Building the People Who Build Your Products

Manufacturing header

By: Dean Ditmar, Operating Partner

I started my eight-year tenure at General Electric (GE) Plastics in 1997 as a Regional Sales Manager. Just two years prior, GE had introduced Six Sigma, the Motorola-inspired methodology for eliminating 99.99966% of defects in the manufacturing process. Although this process focuses on defects in manufacturing, it also opened my view to the importance of the people involved in the process—and how team dynamics could impact the customer experience.

I graduated college thinking I would be a mechanical engineer, but I felt a calling toward the “people side” of business pretty early on. Marrying the technical and the intangible seemed like the perfect challenge—a way to help two different sides of an organization by serving as a translator of sorts.

A few years into my tenure at GE Plastics, I became a certified black belt supporting "At the Customer, For the Customer" Six Sigma projects for a large region in the Southwest. Leading a team of six technical development managers, we supported over $40 million in revenue, including key accounts such as Dell, 3M, and Nokia. It was exciting. I was learning and growing—making mistakes and course-correcting as I went. But I dare say I made more than 3.4 defects per million decisions I made as a young leader.

Emphasizing process and perfection are admirable goals, but what I learned living through that time is that motivating people to believe and engage in change is even more crucial. Balancing these two forces has given me a great baseline and perspective on my approach to engaging with people and working through complex business issues.

Fast forward almost 25 years, everything I have learned along the way influences the work I do with Georgia Oak now—taking what serves individuals and organizations best and leaving the rest for the history books. One of my charges as an Operating Partner is to work alongside the management team at Georgia Oak’s partner company Sailfish Boats, a manufacturer of fiberglass recreational fishing boats. As we look at the pandemic-induced challenges all manufacturers face, some common themes are emerging, and hard-won lessons are crystalizing.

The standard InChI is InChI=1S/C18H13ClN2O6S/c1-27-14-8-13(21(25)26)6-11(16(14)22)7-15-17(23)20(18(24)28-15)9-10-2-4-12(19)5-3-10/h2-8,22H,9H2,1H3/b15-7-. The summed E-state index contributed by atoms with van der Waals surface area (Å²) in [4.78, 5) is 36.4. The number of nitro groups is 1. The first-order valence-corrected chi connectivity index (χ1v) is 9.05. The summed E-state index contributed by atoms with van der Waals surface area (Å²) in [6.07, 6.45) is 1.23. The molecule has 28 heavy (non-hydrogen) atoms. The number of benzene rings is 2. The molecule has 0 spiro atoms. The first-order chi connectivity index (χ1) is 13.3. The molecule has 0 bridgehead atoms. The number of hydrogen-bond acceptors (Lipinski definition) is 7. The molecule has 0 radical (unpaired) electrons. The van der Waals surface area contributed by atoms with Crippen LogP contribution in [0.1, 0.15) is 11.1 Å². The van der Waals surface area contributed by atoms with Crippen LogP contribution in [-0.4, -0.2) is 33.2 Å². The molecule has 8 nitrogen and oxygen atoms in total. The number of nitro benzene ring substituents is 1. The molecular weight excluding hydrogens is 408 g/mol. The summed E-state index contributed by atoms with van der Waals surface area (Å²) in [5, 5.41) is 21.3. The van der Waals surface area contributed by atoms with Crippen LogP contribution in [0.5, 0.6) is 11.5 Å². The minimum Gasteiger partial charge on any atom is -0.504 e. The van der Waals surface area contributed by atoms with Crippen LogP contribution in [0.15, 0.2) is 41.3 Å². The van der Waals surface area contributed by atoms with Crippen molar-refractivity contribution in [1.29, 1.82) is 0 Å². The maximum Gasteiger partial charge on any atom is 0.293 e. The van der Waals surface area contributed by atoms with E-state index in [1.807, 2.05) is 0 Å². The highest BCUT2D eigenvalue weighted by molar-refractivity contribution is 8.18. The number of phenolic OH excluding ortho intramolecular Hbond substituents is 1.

All Issues are People Issues

People and supply chains dominate most of the discussions I have these days. On the people side, the challenge is finding and retaining team members to support our core operations and accelerate our growth initiatives. We are seeing widespread shortages on the supply chain side—from simple items like nuts and bolts to complex parts like engines. These shortages and delays drive up prices and hamper our ability to respond to our customers, causing extended delays and lead times.

But when it comes down to it, our supply chain issues could be answered overnight, and that still wouldn’t solve all of our challenges. Trade requires people, and all issues are ultimately people issues. The real challenge is getting the right people in the right roles to keep the organization running efficiently.

While we certainly engage in more traditional routes of recruiting through digital platforms, networks, and executive search firms, depending on the roles we need to fill, we are also finding that we have to be faster and more responsive in our approaches to be successful. Our ability to construct competitive salary structures, differentiate with health benefits and other perks, and have a positive growth culture all contribute to our ability to compete in a tight labor market.

We are also making sure our current employees know about new job opportunities. We do this by posting every job in a highly visible area at the plant and encouraging managers to discuss these job openings with employees, as they could be opportunities to promote from within. Most notably, we are starting to see a greater influx of employee referrals that are helping us fill key positions. Also, it doesn’t hurt to have employees working with people they know and trust.

Mental Safety is Just as Important as Physical Safety

Surviving and thriving through the pandemic has been about creating a work environment with health and safety at the forefront. Manufacturing facilities simply don’t afford the same remote working flexibility as many industries today can, so it is doubly important that we communicate that the health and safety of our employees and families come first. We must give employees confidence that they can safely come to work.